Overweg ready for Hershey's finals; Mitchell 14-year-old having success in first season of trackWhen Reed Overweg heard about the Hershey’s Track and Field Games, he decided to give them a try. That turned out to be a good decision. At a local meet, he leapt within one inch of last year’s North American finals mark in the standing long jump.
By: Kevin Pottebaum, The Daily Republic
When Reed Overweg heard about the Hershey’s Track and Field Games, he decided to give them a try.
That turned out to be a good decision. At a local meet, he leapt within one inch of last year’s North American finals mark in the standing long jump.
“I just figured out about it this year,” Overweg said. “It would have been real interesting to go some more years and see how much I could have accomplished.”
Overweg, a student at Mitchell Middle School, will compete in the standing long jump at the North American finals meet, which runs Thursday through Sunday in Hershey, Pa.
The 14-year-old is competing in his first year of track and field and said he had success in the long jump in middle school track. That form of long jump, with a run-up before the jump, is not an option in the Hershey’s meets.
“I broke the record in middle school for the long jump,” Overweg said. “I liked it, so I thought I might as well try the standing long jump, since it’s around the same concept.”
Justin Zajic, one of Overweg’s coaches on the middle school track team, said Overweg broke at least three records during the track season and stood out during competitions.
“We had him doing everything from long jump to high jump,” Zajic said. “He did hurdles, sprints. Wherever we had him, he did good at it.”
Overweg’s jump of 18 feet, 1 inch set the Mitchell Middle School long jump record. At the local Hershey’s meet, he jumped 9 feet, 3 inches in the standing long jump for first place.
That mark qualified Overweg for the state Hershey’s meet. He also qualified in the 800-meter run and on a 400-meter relay team, but two members of the relay team could not make the meet and Overweg decided to focus on the standing long jump, since athletes are only able to qualify for one event at the North American meet.
Overweg said he chose the standing long jump as his main focus when he did some research and noticed that last’s year North American champion had a jump of 9-feet-4.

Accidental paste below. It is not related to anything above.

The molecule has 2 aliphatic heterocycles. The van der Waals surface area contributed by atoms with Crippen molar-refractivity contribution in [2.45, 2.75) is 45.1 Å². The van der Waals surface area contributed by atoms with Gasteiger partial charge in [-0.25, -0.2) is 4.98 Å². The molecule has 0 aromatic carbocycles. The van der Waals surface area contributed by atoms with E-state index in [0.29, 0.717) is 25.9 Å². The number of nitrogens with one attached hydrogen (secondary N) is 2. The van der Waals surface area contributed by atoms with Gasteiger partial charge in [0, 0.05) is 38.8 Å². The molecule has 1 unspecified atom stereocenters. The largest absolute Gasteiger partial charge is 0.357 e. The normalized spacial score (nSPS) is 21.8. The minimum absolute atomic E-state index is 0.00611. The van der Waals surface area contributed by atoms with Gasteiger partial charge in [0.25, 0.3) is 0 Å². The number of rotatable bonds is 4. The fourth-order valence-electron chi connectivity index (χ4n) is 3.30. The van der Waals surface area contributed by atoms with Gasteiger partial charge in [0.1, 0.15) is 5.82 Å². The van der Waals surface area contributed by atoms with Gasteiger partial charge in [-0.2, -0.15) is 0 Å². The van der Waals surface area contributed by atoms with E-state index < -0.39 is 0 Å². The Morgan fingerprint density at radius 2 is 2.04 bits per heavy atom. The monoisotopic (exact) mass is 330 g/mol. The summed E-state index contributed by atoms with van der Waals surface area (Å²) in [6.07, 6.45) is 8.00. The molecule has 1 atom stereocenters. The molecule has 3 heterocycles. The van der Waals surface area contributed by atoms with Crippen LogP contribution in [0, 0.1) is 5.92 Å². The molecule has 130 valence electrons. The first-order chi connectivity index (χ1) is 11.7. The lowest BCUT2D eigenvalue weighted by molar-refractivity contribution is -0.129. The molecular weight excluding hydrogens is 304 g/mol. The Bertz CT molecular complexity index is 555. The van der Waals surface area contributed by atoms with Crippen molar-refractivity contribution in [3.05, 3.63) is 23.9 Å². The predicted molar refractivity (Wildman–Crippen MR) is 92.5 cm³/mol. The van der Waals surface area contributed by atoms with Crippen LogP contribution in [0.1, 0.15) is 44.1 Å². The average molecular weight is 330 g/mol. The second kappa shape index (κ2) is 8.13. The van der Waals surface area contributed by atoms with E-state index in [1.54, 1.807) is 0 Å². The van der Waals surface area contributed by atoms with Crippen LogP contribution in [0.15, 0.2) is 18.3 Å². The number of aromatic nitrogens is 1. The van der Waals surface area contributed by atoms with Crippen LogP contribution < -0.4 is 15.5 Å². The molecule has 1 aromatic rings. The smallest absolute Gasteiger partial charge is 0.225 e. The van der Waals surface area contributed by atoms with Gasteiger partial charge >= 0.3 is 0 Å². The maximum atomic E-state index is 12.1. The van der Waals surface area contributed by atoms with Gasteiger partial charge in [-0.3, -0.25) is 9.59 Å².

“I realized I was one inch away compared to 20 to 30 seconds away in the 800,” he said.
Zajic said when Overweg sets his mind to something, he puts everything he has into it.
“His work ethic definitely stands out,” Zajic said. “Once he found his niche, be it long jump for example, he worked with the coaches after practice to get even better. He understood that if he didn’t work at it, he wasn’t going to get better.”
Overweg, who had a leap of 9-feet-1 in the standing long jump at the state meet, said his goal at the North American meet, which he competes in Saturday, is to hit at least 9-feet-5.
Training for the event has been difficult for Overweg, as most track and field coaches do not train athletes for the standing long jump.
“When you do the running long jump your body carries a lot more,” Overweg said. “When you do standing long jump, you want to go back and run but obviously you have to stay in one spot.”
Overweg said he and his father, Lyndon, have had to research methods online to figure out how to better his technique.
Lyndon Overweg helps by videotaping Reed’s jumps. The two have studied to see which angles of the jump and other minor details have been the most successful.
In the event, athletes must have their feet together and can’t take a step back before leaping. Reed Overweg said he tries to touch his toes with his hands to help get more distance and prevent him from falling backward on his landing.
“You’ve got to get it perfect,” Overweg said. “With a running long jump, your speed can carry you, but with the standing long jump, your legs and arms have to carry you.”
Overweg admits that at times his legs have gotten tired, with training for the Hershey’s meet while still playing for the Mitchell Black teener baseball team, but he said the summer has been fun and he wishes he would have participated in the Hershey’s track meets in the past. The meets are billed as the largest youth sports program of their kind in North America, with hundreds of thousands of children competing every year for a chance to be among the 480 athletes who qualify to compete at the North American Final.
Zajic said he expects Overweg to continue to be one of the top track athletes in the area.
“I had a whole team of really good athletes, and Reed really did stand out,” Zajic said. “With the mentality that Reed has, he’s not going to plateau. He’s going to keep building.”